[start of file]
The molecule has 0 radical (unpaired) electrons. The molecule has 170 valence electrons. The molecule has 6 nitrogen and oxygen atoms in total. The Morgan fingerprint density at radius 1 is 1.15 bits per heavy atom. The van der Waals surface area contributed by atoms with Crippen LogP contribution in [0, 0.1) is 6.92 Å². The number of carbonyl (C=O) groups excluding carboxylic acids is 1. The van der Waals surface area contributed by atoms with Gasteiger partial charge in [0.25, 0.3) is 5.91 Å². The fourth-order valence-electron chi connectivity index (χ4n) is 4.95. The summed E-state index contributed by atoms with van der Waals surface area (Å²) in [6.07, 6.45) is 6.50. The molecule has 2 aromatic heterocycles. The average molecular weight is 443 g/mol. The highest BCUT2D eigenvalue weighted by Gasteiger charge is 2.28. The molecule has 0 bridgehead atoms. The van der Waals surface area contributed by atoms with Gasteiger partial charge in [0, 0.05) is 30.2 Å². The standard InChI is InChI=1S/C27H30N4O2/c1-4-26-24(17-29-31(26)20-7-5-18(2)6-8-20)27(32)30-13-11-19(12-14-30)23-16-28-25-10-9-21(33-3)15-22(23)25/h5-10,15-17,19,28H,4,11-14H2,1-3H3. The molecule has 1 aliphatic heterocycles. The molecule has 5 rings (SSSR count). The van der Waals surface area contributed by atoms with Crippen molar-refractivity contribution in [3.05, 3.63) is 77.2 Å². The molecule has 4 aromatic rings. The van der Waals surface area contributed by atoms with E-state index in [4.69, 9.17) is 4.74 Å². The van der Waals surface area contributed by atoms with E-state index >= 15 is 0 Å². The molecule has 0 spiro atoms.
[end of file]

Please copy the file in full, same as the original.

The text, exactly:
The molecule has 0 radical (unpaired) electrons. The molecule has 170 valence electrons. The molecule has 6 nitrogen and oxygen atoms in total. The Morgan fingerprint density at radius 1 is 1.15 bits per heavy atom. The van der Waals surface area contributed by atoms with Crippen LogP contribution in [0, 0.1) is 6.92 Å². The number of carbonyl (C=O) groups excluding carboxylic acids is 1. The van der Waals surface area contributed by atoms with Gasteiger partial charge in [0.25, 0.3) is 5.91 Å². The fourth-order valence-electron chi connectivity index (χ4n) is 4.95. The summed E-state index contributed by atoms with van der Waals surface area (Å²) in [6.07, 6.45) is 6.50. The molecule has 2 aromatic heterocycles. The average molecular weight is 443 g/mol. The highest BCUT2D eigenvalue weighted by Gasteiger charge is 2.28. The molecule has 0 bridgehead atoms. The van der Waals surface area contributed by atoms with Gasteiger partial charge in [0, 0.05) is 30.2 Å². The standard InChI is InChI=1S/C27H30N4O2/c1-4-26-24(17-29-31(26)20-7-5-18(2)6-8-20)27(32)30-13-11-19(12-14-30)23-16-28-25-10-9-21(33-3)15-22(23)25/h5-10,15-17,19,28H,4,11-14H2,1-3H3. The molecule has 1 aliphatic heterocycles. The molecule has 5 rings (SSSR count). The van der Waals surface area contributed by atoms with Crippen molar-refractivity contribution in [3.05, 3.63) is 77.2 Å². The molecule has 4 aromatic rings. The van der Waals surface area contributed by atoms with E-state index in [4.69, 9.17) is 4.74 Å². The van der Waals surface area contributed by atoms with E-state index >= 15 is 0 Å². The molecule has 0 spiro atoms.